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“Without me ye can do nothing.”
1. The saint can do nothing in relation to himself – 4:00
2. The sinner can do nothing in relation to himself – 30:02
3. The saint can do nothing in relation to the sinner – 42:01
The following are select quotes from this sermon.
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Have you not often heard that mighty men who have outlived hundreds of battles have been slain at last by the most trivial accident? And has it not been so with professed Christians? They stood uprightly in the midst of the greatest trials; they have outlived the most arduous struggles, and yet in an evil hour, trusting to themselves, their foot has slipped under some slight temptation, or because of some small difficulty. John Newton says: “The grace of God is as necessary to create a right temper in Christians on the breaking of a china plate as on the death of an only son.” These little leaks need the most careful stopping.
If thou standest among thy fellow-men as the angels stand among the fallen spirits—a chosen one, distinguished from them, yet remember, it was not any goodness in thyself that made thee to be chosen, nor has it been any of thine own efforts, or thine own power, which has lifted thee out of the miry clay, and set thy feet on the rock, and established thy goings. Off with thy crown from thy proud head, and lay down thine honours at the feet of him who gave them to thee. Come with cherubim and seraphim and vail thy face and cry, “Not unto us, not unto us, but unto his name be all the glory for ever and ever.”
Do we not make most of our trials through our boasting, and do we not kindle our own furnace with the fuel of our pride? If we were more childlike, resting more simply on the Spirit’s power, should we not be more happy? Does not God our Father hide his face, because to see his face too much might make us exalted above measure?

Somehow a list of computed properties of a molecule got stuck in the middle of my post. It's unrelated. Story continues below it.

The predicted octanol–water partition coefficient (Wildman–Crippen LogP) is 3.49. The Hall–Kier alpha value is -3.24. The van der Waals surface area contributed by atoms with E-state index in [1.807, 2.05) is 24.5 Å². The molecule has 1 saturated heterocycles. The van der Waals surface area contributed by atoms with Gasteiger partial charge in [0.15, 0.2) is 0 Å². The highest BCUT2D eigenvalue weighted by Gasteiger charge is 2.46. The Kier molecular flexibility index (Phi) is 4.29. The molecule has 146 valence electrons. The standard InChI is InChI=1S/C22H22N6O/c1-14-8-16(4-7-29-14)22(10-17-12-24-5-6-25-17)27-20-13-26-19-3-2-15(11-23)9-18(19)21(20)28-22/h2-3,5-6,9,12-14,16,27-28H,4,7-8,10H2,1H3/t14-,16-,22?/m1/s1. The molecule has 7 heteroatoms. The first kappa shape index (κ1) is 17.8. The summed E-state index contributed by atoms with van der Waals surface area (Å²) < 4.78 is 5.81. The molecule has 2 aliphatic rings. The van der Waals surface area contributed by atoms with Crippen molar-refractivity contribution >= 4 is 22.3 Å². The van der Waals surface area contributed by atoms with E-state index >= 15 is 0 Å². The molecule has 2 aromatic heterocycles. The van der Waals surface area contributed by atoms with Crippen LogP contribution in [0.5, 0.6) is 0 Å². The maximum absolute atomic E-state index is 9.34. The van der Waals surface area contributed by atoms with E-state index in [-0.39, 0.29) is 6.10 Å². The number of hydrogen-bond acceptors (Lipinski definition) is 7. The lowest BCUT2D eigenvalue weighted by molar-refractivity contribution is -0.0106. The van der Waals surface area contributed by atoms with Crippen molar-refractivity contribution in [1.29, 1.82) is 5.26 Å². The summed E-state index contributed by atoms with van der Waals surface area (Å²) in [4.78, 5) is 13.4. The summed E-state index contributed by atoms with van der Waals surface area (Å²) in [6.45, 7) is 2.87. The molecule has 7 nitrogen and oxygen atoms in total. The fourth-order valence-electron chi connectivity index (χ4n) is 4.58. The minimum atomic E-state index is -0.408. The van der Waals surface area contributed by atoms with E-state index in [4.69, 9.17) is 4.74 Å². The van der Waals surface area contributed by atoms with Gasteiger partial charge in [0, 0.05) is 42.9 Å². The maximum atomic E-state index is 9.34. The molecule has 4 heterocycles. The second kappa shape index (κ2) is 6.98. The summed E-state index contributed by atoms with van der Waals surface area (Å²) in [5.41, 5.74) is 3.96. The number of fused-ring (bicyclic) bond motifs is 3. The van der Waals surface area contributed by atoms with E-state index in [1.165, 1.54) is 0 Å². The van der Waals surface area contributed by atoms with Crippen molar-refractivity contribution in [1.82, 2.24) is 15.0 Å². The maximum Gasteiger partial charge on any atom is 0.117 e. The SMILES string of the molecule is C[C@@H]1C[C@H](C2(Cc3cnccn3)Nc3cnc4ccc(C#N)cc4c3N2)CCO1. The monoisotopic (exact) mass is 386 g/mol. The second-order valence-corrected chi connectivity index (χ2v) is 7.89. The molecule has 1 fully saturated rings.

Oh! we might be always on the mountain-top if we had not such dizzy heads and such slippery feet. We might always have our mouths full of sweetness if it were not that we are so weak that we cannot bear these sweet things always, and must have a draught of wormwood that we may be brought back again by a bitter tonic into a healthy state of soul. I pray you seek to lie flat on the ground before our God, for every inch we rise higher than that, is an inch too high; not an inch heavenward, but an inch hellward. Every grain of self-strength we gain is a grain of weakness, and every particle of self-reliance is but a new particle of poison infused into our veins. From all reliance upon self, and all carnal security, good Lord deliver us!
Though thou canst not pay the debt, for thou art utterly bankrupt, it is still thy duty to pay it. God has not remitted his law because thou hast lost power to obey. Nay, even the gospel itself does not take back one of its precepts because thou canst not fulfil them in and of thyself. Still doth God demand of thee that thou shouldst “love the Lord thy God with all thy heart, with all thy soul, and with all thy strength;” though thou canst no more do this than thou canst fly.
I feel in my own conscience that I were not clear of man’s blood unless I did aver that any conversion which does not bear in it a consciousness of man’s total loss and ruin—any conversion which does not teach man the fact that he can do nothing, is a conversion from which he needs be converted, and a repentance which needs to be repented of.
I do not expect the natural man to receive a spiritual truth. If you have received it, I thank God for it. He that strippeth you will clothe you. He that has killed you this morning will quicken you. He that has made you feel that you can do nothing, will give you strength to do all things. If you could see the bottom of your own treasury that there is not a farthing left in it, if you could feel your own emptiness, I am sure you would soon see Christ’s fulness, and would discover that he is able to save unto the uttermost them that come unto God by him; that though we can do nothing he can do all things; that though we can neither begin nor end, “He is Apha and Omega, the beginning and the end, the author and the finisher of our faith.”
Charles Haddon Spurgeon